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Fall 2000 Table of Contents
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Fetal Alcohol Syndrome

By Blanche Stetler, Parent and Family Specialist, New Jersey Deafblind Project

In September of 1989 we adopted a little boy who we named Timmy. Timmy was 2 weeks old at the time, and, unbeknownst to us, was born to a mother who both drank and took drugs while she was pregnant. We found this out during a regular office visit to our pediatrician after our doctor had received Timmy's birth records from the adoption agency. Since then, we have been on a roller coaster ride between doctors, therapists, and educational professionals trying to get him the help he needs. Tim has both a vision and hearing impairment caused by Fetal Alcohol Syndrome. He also has Attention Deficit Hyperactivity Disorder (ADHD) and a Seizure Disorder. Even though he is now 11, developmentally he is at 5-6 year-old level. We have tried many different medications over the years to control his hyperactivity and seizures. It is an ongoing battle. It seems whenever he has a growth spurt, the medications no longer work, and we go on to something else.

Even though we knew Timmy's birth history when we started visiting neurologists, it still took many years for us to get a firm diagnosis of Fetal Alcohol Syndrome (FAS). We have compiled the following information over the years to help us. Some things were from doctors and others were from teachers, therapists, professionals, books, and support groups.

Characteristics of Fetal Alcohol Syndrome

Fetal Alcohol Syndrome is diagnosed when children meet the following criteria:

  1. Growth deficiency, prenatal or postnatal, for weight, length or both.
  2. A specific pattern of minor anomalies that includes a characteristic face, generally defined as small eye slits, a flat mid-face, a short upturned nose, a smooth or long philtrum (the ridges running between the nose and the lips) and a thin upper lip.
  3. Some neurological damage, including small brain size, tremors, hyperactivity, fine or gross motor problems, attention deficits, learning disabilities, intellectual or cognitive delays, hearing or vision deficiencies.
  4. A diagnosis of FAS also requires some presumed history of prenatal alcohol exposure.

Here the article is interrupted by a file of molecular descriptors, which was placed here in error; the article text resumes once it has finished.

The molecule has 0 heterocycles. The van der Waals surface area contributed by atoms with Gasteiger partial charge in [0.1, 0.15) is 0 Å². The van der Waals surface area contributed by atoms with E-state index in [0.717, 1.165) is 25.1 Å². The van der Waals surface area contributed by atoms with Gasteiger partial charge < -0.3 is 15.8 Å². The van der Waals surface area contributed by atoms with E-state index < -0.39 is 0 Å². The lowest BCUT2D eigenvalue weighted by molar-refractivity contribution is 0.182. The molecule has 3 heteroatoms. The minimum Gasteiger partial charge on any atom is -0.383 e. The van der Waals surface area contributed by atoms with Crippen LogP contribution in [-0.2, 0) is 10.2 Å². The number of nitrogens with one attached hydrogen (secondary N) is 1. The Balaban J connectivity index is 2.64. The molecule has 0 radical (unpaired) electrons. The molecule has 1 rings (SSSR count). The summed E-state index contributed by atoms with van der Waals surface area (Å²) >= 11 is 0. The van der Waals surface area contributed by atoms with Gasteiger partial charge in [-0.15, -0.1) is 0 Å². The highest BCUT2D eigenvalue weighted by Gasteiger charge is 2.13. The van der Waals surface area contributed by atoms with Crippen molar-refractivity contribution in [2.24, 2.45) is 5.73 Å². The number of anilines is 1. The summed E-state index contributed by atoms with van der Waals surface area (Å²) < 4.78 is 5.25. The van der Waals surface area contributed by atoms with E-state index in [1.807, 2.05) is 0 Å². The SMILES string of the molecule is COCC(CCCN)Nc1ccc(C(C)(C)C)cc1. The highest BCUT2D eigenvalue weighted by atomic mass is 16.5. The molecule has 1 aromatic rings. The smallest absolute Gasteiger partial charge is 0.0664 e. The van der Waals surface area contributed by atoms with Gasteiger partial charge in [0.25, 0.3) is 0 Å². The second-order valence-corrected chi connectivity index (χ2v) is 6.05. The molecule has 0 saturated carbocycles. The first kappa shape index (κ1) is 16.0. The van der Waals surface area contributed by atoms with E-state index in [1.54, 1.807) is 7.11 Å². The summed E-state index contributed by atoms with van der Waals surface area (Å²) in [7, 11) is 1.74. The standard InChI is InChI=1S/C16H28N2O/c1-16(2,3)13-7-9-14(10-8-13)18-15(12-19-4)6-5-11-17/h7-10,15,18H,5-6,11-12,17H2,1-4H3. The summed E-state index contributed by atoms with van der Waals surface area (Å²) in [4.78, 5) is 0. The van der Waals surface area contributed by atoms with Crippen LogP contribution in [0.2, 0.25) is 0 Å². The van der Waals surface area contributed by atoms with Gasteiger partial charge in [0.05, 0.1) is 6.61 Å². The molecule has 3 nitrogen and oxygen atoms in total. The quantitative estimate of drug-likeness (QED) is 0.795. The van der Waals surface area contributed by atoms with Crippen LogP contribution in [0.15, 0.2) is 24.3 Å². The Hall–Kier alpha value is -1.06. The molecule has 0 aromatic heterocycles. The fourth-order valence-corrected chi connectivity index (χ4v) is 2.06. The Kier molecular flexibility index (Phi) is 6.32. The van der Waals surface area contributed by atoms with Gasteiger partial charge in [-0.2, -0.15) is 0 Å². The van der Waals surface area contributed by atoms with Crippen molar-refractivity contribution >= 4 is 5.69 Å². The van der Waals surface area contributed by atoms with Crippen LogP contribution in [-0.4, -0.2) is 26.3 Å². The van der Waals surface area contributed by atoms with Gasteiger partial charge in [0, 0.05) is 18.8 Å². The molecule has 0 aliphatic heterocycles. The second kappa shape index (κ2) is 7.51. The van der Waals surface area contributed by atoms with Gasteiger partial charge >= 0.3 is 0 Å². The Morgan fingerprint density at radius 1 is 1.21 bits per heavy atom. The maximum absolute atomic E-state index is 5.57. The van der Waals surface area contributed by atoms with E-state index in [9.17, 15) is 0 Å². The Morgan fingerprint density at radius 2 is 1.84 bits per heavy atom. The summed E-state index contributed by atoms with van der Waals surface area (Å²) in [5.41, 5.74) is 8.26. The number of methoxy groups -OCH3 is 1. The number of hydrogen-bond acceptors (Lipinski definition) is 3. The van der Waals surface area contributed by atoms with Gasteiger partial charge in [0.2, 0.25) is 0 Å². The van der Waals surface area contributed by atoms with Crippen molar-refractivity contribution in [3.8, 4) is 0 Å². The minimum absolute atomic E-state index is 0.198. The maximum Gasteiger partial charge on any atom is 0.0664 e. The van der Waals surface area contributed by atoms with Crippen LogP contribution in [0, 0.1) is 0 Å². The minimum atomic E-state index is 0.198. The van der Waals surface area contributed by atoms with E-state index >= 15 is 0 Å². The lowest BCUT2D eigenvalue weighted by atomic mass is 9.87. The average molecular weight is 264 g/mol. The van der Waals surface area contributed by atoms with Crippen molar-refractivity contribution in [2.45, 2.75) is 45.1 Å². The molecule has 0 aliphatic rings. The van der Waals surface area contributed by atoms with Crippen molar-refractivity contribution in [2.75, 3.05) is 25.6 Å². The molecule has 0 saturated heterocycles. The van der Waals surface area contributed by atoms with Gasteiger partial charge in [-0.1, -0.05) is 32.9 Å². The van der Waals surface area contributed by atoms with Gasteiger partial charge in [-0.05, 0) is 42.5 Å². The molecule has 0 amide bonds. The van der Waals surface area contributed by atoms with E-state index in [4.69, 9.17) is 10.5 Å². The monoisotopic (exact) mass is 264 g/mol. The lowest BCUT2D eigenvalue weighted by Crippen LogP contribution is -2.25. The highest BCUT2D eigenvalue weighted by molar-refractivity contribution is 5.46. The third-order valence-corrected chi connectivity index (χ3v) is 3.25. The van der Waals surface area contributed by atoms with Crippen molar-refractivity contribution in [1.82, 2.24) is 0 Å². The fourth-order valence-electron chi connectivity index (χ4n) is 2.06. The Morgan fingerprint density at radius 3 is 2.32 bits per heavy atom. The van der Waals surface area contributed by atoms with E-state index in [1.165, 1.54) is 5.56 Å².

Many FAS children:

Children with FAS also have an increased occurrence of other physical problems that can be traced to their prenatal alcohol exposure, and can contribute to their overall disability. Additional eye anomalies can include ptosis (drooping eyelid), strabismus (deviation of the eye), and myopia (nearsightedness), as well as underdevelopment of the optic nerve, twisted retinal vessels and blindness. The high occurrence of hearing disorders in children with FAS is associated with alcohol induced developmental delays. Types of hearing loss may include sensorineural hearing loss and central auditory processing disorders associated with abnormalities of the brain stem. Misshapen secondary teeth are also common in these children.

Effective Strategies for Helping the FAS Child

Resources to learn more about FAS

It is always a safe bet to begin your information search for any syndrome or condition with Family Village. For their listing on FAS go to http://www.familyvillage.wisc.edu/lib_fas.htm. Here are three excellent resources listed at Family Village:

National Organization on Fetal Alcohol Syndrome
216 G Street North East
Washington, DC 20002
Phone: (202) 785-4585; Fax: (202) 466-6456
E-mail: information@nofas.org 
Website: www.nofas.org 

This is an excellent website for a variety of articles on FAS, including teaching strategies, tips for parents and much more.

Fetal Alcohol Education Program (FAEP)
Boston University School of Medicine
1975 Main Street
Concord, MA 01742
Phone: (978) 369-7713; Fax: (978) 287-4993

The Fetal Alcohol Education Program is dedicated to research and education for the prevention, identification and treatment of alcohol-related neurodevelopmental disorders. Among their materials available for sale are two teaching packages, one for education professionals entitled Alcohol, Drugs, and the Fetus: A Teaching Package (84 slides, a 65-page manual) and Here's to Healthy Babies for the education of parents and community groups (call or write for details). They have also developed a handbook for parents, FAS: Parent and Child ($7.50 per single copy; bulk rates available), and make a reprint list available.

Family Empowerment Network: Supporting Families affected by FAS/FAE
610 Langdon Street
Room 523
Madison, WI 53703-1195
Phone: (800) 462-5254 or (608) 262-6590; Fax: (608) 265-2329
E-mail: fen@mail.dcs.wisc.edu 

Family Empowerment Network (FEN): Supporting Families Affected by Fetal Alcohol Syndrome and Fetal Alcohol Effects is an international organization serving families and professionals. They provide: free informational packets on FAS/FAE; international resource/referral directory catalogued by state/province; quarterly newsletter, The FEN Pen; extensive loan library (videos, audio training tapes, books, fact sheets, etc.); trainings for parents and professionals; educational opportunities; an annual retreat for families; and an annual national conference. FEN is a program of the University of Wisconsin-Madison, Department of Professional Development and Applied Studies.

Some other nice resources suggested by Cheri Scott include:

see Clarifying a Point about Fetal Alcohol Syndrome for information about Fetal Alcohol Effect.


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